• Composite effective coverage (14 interventions) for 2005by state, versus the log of public health expenditure per capita.
  • Change in effective coverage for 8 interventions measured in 2000 that are strictly comparable to 8 interventions* measured in 2005, by state, compared to the percent increase in public spending per capita over the same time period. * respiratory infection, diarrhea, cervical and breast cancer screening, skilled birth attendance, hypertension, services delivered to premature newborns, and antenatal care.
  • Outline
    • Background
    • Data and Methods
      • Selecting interventions and defining standards
      • Data collection and measurement strategies
    • Results
      • Specific interventions
      • Health system effective coverage
    • Lessons learned
  • Lessons for Mexico
    • Mexico is the first country to fully implement the recommendation to measuring EC at subnational level
    • EC allows us to say than Mexico has two health systems, one for Maternal and Infant health needs and other for Non Communicable diseases and injuries
    • If 82% of the Burden of Disease is due to Non communicable diseases, is necessary to redirection the health priorities
    • The physical access to health facilities is not a major problem
    • The relation between public health spending percapita and EC highlights the importance of raising levels of spending per capita in the disadvantaged states
  • Implications for the Mexican Health Information System
    • It is important recognize that this type of contribution to the health reform can be made thanks to the Health Information System that exists in the country (the system of health surveys, administrative records and vital statistics), however is necessary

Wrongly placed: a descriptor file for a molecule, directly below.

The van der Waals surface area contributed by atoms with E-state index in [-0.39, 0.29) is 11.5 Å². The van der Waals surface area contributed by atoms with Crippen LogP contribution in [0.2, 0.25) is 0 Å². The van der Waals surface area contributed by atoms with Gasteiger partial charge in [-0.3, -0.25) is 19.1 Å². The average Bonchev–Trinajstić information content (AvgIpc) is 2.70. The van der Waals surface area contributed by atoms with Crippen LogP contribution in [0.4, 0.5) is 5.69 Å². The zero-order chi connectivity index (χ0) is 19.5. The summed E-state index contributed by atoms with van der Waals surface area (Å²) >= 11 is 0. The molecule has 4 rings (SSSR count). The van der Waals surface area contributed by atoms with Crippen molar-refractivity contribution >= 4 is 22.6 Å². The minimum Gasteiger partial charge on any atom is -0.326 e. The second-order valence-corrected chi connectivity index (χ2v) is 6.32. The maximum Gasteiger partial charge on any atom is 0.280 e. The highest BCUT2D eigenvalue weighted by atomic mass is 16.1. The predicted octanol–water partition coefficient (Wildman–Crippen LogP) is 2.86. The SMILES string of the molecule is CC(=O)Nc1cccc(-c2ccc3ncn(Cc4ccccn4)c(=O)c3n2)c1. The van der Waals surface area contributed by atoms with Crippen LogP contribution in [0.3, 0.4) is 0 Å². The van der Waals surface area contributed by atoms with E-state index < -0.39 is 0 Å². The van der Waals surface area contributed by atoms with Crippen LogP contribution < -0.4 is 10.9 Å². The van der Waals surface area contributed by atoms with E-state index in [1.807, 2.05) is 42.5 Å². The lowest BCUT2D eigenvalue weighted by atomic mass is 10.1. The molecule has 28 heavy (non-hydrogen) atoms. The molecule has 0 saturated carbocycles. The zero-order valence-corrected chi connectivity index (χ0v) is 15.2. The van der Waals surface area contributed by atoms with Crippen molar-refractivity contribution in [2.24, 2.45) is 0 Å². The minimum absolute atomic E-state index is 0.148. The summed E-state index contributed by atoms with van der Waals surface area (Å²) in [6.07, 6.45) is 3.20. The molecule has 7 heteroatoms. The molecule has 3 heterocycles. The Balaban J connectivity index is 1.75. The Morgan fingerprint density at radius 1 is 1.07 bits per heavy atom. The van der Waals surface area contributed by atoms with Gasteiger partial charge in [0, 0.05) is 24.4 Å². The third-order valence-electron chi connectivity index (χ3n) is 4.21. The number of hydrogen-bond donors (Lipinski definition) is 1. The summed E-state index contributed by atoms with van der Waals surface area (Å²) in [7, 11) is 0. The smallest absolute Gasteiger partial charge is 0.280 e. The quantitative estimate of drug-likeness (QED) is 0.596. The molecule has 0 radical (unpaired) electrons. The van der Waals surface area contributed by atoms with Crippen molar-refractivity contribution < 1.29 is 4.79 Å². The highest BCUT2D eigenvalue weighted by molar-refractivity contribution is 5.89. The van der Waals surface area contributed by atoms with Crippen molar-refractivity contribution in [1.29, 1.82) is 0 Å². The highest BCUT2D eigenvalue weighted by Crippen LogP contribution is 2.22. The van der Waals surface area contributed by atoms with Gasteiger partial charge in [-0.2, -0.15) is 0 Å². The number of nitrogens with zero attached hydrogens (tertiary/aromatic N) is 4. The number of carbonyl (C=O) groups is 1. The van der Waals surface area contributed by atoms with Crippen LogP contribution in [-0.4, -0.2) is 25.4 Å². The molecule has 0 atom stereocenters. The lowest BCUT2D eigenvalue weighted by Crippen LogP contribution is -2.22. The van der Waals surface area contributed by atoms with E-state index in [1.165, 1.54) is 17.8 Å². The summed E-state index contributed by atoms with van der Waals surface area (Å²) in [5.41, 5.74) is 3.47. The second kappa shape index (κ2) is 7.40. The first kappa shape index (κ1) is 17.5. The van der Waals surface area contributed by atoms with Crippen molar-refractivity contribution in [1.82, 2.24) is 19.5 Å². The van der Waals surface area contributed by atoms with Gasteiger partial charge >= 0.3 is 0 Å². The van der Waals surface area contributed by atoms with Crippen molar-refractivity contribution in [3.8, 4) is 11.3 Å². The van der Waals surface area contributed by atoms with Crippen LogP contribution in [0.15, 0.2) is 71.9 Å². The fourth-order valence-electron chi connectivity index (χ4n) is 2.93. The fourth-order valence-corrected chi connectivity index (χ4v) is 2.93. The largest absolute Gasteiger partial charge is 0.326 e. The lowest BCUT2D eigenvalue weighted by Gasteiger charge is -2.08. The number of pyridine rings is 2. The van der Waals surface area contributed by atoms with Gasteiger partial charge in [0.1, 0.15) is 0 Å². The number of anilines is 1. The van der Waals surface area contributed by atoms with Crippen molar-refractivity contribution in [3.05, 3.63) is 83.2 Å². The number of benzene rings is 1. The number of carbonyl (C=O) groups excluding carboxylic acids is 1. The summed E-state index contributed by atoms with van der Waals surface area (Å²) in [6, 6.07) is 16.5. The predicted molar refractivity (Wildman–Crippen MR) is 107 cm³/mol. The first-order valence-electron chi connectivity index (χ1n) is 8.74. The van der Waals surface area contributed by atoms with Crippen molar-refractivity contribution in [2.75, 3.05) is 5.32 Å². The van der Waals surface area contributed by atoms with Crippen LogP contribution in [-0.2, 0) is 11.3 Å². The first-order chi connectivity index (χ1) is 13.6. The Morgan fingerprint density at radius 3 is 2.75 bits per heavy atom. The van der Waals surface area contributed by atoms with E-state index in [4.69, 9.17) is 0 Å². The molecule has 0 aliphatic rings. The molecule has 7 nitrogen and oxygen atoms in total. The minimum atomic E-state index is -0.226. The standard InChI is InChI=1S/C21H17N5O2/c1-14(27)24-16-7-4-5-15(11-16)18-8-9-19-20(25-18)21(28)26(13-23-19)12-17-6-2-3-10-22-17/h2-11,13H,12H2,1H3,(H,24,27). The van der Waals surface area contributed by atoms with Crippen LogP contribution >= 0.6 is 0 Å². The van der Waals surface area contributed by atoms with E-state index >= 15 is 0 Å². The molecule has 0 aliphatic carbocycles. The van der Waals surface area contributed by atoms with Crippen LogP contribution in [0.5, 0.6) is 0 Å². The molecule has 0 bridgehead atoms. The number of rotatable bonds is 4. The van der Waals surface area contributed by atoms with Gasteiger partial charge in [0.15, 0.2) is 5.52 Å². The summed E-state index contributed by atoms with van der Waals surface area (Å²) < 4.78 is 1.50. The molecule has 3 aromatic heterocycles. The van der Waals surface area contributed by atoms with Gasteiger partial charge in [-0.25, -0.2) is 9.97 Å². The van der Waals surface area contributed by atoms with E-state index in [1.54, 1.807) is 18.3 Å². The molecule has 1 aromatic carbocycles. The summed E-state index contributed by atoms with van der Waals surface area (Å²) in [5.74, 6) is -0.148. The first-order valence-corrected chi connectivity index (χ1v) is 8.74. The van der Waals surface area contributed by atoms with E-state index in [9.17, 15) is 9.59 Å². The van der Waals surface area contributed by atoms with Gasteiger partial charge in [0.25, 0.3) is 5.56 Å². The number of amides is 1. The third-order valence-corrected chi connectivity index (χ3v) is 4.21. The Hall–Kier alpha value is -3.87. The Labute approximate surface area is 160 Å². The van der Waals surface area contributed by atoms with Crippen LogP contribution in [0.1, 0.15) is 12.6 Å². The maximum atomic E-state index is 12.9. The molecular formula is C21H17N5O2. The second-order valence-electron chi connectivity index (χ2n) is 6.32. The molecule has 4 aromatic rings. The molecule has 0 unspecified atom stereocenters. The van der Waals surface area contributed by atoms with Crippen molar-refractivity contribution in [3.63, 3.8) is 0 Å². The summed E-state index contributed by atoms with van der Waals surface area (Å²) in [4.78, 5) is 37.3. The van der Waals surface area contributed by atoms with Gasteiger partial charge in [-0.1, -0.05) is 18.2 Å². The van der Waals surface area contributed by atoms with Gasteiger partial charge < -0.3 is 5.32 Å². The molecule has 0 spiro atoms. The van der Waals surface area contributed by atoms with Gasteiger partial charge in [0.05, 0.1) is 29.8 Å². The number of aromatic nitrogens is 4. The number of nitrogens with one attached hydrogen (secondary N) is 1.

• More attention in future to measuring quality of intervention delivery.
    • Careful attention in developing better measures of effective coverage , for example Diabetes.
    • Further work is needed to characterize the biases in administrative data for measuring effective coverage of some interventions.
    • A comprehensive information's system needs to harmonize data collection for certain interventions across all institutions of public sector and even private.
  • Global Lessons
    • Updating the philosophy of HS
      • How much health gains is delivering the HS?
    • Another way to measure access to health facilities
    • EC shifts the focus to achievements
    • Strengthening the economic analysis of HS resources
    • Affects the four HS functions
  • Global Lessons
    • How should other countries define their set of interventions for monitoring effective coverage?
    • What institution has the independence, credibility, resources and technical competence to undertake this work?
    • What countries should do with the low coverage of those interventions related with Non communicable disease?
  •